“The children we support are truly inspirational, and Extern is committed to providing them with the opportunity to discover strengths and abilities they never knew they had. It was wonderful to once again witness the enthusiasm and passion Their Royal Highnesses have for encouraging and empowering children. I know this day will live long in the memory of the young people and staff who were here at Savannah House today.”

William and Kate then travelled to County Meath to visit the Teagasc Animal and Grassland Research Centre, where they learned about the farm’s “pioneering research to promote sustainable farming across Ireland,” per a Kensington Palace tweet.

The royal couple met with farmers who use the research from Teagasc in practice and met with Teagasc staff to hear about their research.

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Their Royal Highnesses took a walk to Howth Cliff near Dublin following their visit to the farm, meeting Irish Environment Minister Richard Bruton along the way. He told reporters afterwards that William and Kate “remarked on how you couldn’t come to Ireland and not see the coastline, so they got their wish. And they saw it in a benign light, normally there is a wind howling – it’s really beautiful today, they couldn’t be luckier.”

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At their final engagement on Wednesday, the Cambridges attended a reception at the Museum of Literature in Dublin, which was hosted by the Irish Tánaiste, or deputy head of the government, appointed by the President on the advice of the Taoiseach.

The royals were given a tour of the Museum of Literature and were shown a first edition of the James Joyce classic Ulysses.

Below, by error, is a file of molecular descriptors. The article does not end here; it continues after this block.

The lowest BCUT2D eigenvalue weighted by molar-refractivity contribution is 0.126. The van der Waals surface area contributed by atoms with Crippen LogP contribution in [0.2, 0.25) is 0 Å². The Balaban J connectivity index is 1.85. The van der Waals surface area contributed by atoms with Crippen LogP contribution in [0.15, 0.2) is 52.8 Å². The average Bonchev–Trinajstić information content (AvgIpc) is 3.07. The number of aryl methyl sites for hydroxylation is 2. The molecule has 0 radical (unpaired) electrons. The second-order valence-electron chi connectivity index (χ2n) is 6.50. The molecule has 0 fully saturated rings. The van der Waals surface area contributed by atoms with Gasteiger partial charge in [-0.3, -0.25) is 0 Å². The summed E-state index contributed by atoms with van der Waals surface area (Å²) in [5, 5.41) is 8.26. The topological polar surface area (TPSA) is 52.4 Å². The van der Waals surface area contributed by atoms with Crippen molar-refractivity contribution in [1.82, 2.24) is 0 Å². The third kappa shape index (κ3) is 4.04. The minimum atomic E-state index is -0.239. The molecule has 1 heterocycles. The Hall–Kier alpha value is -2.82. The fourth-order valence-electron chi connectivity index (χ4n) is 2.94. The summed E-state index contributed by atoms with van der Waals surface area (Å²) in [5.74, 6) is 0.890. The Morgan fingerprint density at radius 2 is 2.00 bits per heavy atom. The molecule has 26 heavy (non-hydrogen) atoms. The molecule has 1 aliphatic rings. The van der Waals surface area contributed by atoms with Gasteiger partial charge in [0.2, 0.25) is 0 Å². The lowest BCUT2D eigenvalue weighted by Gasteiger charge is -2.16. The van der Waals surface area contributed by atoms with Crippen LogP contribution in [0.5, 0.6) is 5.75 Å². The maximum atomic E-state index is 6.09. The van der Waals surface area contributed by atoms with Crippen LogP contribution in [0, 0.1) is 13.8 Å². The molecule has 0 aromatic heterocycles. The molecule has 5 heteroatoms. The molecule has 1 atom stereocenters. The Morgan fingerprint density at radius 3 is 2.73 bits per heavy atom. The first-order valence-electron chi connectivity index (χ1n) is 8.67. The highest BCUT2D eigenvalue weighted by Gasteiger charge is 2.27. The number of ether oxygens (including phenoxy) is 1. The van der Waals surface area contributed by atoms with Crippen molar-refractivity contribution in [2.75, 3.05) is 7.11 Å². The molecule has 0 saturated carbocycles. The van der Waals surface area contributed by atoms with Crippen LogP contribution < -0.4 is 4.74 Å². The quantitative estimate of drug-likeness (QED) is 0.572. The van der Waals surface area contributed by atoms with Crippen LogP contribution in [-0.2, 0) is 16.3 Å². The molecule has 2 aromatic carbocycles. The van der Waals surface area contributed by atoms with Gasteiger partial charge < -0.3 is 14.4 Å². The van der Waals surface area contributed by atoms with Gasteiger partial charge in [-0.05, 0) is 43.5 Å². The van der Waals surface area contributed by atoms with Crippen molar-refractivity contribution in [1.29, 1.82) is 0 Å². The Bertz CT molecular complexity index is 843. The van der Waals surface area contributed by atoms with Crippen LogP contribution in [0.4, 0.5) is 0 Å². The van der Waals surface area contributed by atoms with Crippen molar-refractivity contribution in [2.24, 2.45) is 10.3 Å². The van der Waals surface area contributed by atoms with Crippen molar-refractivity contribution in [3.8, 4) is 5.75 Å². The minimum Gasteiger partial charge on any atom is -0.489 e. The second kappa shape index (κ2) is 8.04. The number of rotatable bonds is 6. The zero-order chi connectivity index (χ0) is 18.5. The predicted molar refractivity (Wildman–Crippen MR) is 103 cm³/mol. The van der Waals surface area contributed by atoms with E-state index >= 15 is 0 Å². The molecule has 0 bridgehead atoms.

The Tánaiste, Simon Coveney, gave a speech praising William and Kate for visiting the Garden of Remembrance on Tuesday, saying that it was important to follow in The Queen’s footsteps, “not so much to the Guinness Storehouse” was “profoundly important for Irish people.

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“In honouring the sacrifice of those who fought for Ireland’s independence, you are signaling, from a new generation of the British Royal Family, to a new generation here in Ireland – that same spirit, those same values.”

The Tánaiste also presented the Duke and Duchess of Cambridge with three letters written by his children for Prince George, Princess Charlotte, and Prince Louis.

William then gave a speech saying, “It goes without saying that the relationship between the UK and Ireland is of vital importance, and that is why I am so pleased that Catherine and I are undertaking our first official visit here.

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“Growing up, I remember seeing the Troubles that took place, which affected so many people across the UK and Ireland.

“This explains why one of the truly profound moments for Catherine and me took place yesterday at the Garden of Remembrance.  It was a reminder of the complexity of our shared history, and that as my grandmother said during her visit in 2011, ‘Our islands have experienced more than their fair share of heartache and turbulence.’”

William continued, “Today, our relationship goes far beyond two countries that are simply neighbours. ‘We are firm friends and equal partners’, as my grandmother put it. The links between our people, businesses and our culture are inextricable, and we should all be proud to see how strong those bonds are.

“As we look ahead to some changes in our relationship, we must never forget how far we have come together in recent decades in transforming the relationships across our two islands.

“Many people deserve our deepest gratitude for their hard work, imagination and, above all, courage in bringing about these profound changes. It is vital that people of my generation, and generations to come, never take for granted the progress we have made together.  We must recommit ourselves to the path of friendship and understanding.”


His full speech can be read here.

The Duke and Duchess of Cambridge wrap up their visit to Ireland today with engagements in Galway, one of the European Capitals of Culture in 2020.

About author

Jess is a communications professional and freelance writer who lives in Halifax and has a passion for all things royal, particularly the British Royal Family.